NEW STUDY. A new blood test that can track and follow the neurodegeneration in Alzheimer’s disease – and exclude other dementias. That is an innovation now presented by researchers at the University of Gothenburg, together with colleagues in Italy and USA.
In recent years, a lot of effort has been put on developing biomarkers in blood that could potentially help to diagnose and monitor Alzheimer’s disease (AD). Tau – one of the main proteins involved in AD pathology – has been the focus of extensive research in the biomarker field.
The new blood-based phosphorylated tau markers for AD that have appeared in the last couple of years have proven that it is possible to have an accessible and effective test to screen patients with suspected Alzheimer’s disease.
However, measuring brain proteins in blood is a major challenge even with current technologies. Scientists at the University of Gothenburg and their industry partners engineered a novel antibody that specifically targets tau isoforms originating from the brain, by taking advantage of the architectural differences in the structure of tau protein found in the brain versus peripheral sources.
Addresses an unmet need
This breakthrough has allowed them to develop a new blood test that specifically and selectively measures non-phosphorylated tau coming from the brain into the bloodstream. This innovation addresses an urgent unmet need; a blood test that tracks neurodegenerative changes specifically in Alzheimer’s disease but not in other dementias.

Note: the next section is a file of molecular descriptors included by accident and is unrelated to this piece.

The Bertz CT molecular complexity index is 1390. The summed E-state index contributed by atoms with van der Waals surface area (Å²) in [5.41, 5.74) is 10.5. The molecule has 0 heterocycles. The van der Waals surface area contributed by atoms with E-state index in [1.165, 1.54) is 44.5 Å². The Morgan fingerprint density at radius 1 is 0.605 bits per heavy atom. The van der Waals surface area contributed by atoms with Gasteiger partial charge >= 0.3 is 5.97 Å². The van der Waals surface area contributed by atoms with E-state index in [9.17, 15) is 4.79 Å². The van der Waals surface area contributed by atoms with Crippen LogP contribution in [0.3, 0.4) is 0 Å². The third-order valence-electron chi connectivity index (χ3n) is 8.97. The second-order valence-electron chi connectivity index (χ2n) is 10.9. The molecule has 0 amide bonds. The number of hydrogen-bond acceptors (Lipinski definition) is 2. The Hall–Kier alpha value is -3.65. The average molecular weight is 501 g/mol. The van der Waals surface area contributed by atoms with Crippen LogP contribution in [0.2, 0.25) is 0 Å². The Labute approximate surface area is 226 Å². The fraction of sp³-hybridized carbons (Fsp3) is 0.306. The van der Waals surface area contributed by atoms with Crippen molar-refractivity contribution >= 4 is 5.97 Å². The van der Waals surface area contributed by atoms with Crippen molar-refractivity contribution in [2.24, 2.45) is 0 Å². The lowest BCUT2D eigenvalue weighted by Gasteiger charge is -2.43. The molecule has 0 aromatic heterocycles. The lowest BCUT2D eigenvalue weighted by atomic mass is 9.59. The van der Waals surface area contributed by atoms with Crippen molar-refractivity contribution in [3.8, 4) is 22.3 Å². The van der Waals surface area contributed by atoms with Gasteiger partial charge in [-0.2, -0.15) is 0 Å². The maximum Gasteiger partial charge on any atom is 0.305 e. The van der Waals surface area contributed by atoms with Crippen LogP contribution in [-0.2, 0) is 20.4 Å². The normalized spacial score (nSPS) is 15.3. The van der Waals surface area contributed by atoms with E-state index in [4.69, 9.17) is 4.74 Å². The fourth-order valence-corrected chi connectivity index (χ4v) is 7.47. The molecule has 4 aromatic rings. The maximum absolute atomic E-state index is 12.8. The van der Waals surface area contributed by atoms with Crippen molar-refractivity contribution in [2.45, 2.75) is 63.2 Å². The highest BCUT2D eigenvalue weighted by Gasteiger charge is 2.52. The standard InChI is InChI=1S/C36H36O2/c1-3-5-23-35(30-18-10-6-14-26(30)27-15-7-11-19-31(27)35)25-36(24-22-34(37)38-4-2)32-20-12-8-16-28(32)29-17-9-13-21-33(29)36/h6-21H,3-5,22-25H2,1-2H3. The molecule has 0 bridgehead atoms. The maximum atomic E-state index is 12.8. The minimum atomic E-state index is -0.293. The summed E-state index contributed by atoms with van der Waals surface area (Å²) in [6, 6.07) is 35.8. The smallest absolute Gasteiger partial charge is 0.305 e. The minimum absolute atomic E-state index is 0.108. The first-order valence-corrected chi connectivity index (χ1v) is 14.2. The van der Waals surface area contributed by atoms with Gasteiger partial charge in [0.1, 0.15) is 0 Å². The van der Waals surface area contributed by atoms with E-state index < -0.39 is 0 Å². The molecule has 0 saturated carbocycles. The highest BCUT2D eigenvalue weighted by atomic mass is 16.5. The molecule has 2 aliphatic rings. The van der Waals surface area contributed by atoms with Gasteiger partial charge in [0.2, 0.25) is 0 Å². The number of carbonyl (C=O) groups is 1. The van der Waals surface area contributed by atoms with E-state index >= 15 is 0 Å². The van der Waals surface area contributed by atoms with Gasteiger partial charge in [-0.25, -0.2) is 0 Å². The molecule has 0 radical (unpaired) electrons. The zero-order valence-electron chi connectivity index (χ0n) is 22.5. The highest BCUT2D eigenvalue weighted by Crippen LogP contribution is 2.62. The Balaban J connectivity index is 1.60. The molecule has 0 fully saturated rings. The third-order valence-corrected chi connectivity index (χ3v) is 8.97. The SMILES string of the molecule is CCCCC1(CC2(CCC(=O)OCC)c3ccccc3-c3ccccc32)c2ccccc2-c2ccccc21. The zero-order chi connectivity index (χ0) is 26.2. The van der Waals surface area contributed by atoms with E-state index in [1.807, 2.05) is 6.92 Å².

The new brain derived tau (BD-tau) assay showed robust and stable technical performances in blood. Clinically, there were strong correlations between BD-tau levels in blood and CSF, indicating that the assay was measuring brain tau. Thanks to a collaboration between Italy, USA, and Sweden, they measured BD-tau levels in blood samples from 609 patients.
In a cohort of individuals who had received autopsy-verified diagnosis, plasma BD-tau showed to be a marker of neurodegeneration that differentiated Alzheimer’s disease from non-Alzheimer dementias. Remarkably, plasma BD-tau, but not neurofilament light (NfL), correlated with amyloid plaque and tau tangle loads in the brains of these individuals, further showing its specificity to Alzheimer’s disease.
High accuracy to differentiate
To demonstrate the clinical utility of these results, the researchers studied two separate memory clinic cohorts where the participants had been given a diagnosis of Alzheimer’s disease, other dementias or controls. Again, plasma BD-tau had a high accuracy to differentiate Alzheimer’s disease from other dementias, also outperforming plasma NfL.
The results show that plasma BD-tau is a new blood-based biomarker that can distinguish between AD and other type of dementias, and unlike other blood-based biomarkers like NfL, BD-tau uniquely reflects the extent of neurodegeneration in patients with Alzheimer’s disease.
Ten years ago, the National Institutes on Aging and the Alzheimer’s Association of the USA proposed a framework to identify and stage the progress of Alzheimer’s disease using biological evidence. This framework, referred to as the AT(N) model, focuses on biomarkers of amyloid (A), tau (T), and neurodegeneration (N), and it has been authenticated using cerebrospinal fluid (CSF) and neuroimaging biomarkers. The CSF AT(N) markers include amyloid-beta (Aβ42/40), phosphorylated-tau (p-tau), and total tau.
Quick and accessible blood test
However, it has not been possible to fully implement the AT(N) system using blood biomarkers. This is because an N marker that shows specificity to Alzheimer pathophysiology is lacking. Plasma BD-tau allows to complete the AT(N) scheme in blood as a true neurodegeneration marker that is specific to Alzheimer-type pathology.
From a research perspective BD-tau will be useful to understand neurodegenerative processes in Alzheimer’s disease and how these differ from those in other dementias. From a clinical perspective, BD-tau could easily be implemented as a quick and accessible blood test to diagnose and monitor disease progression in patients with AD.
BY: MARGARETA GUSTAFSSON KUBISTA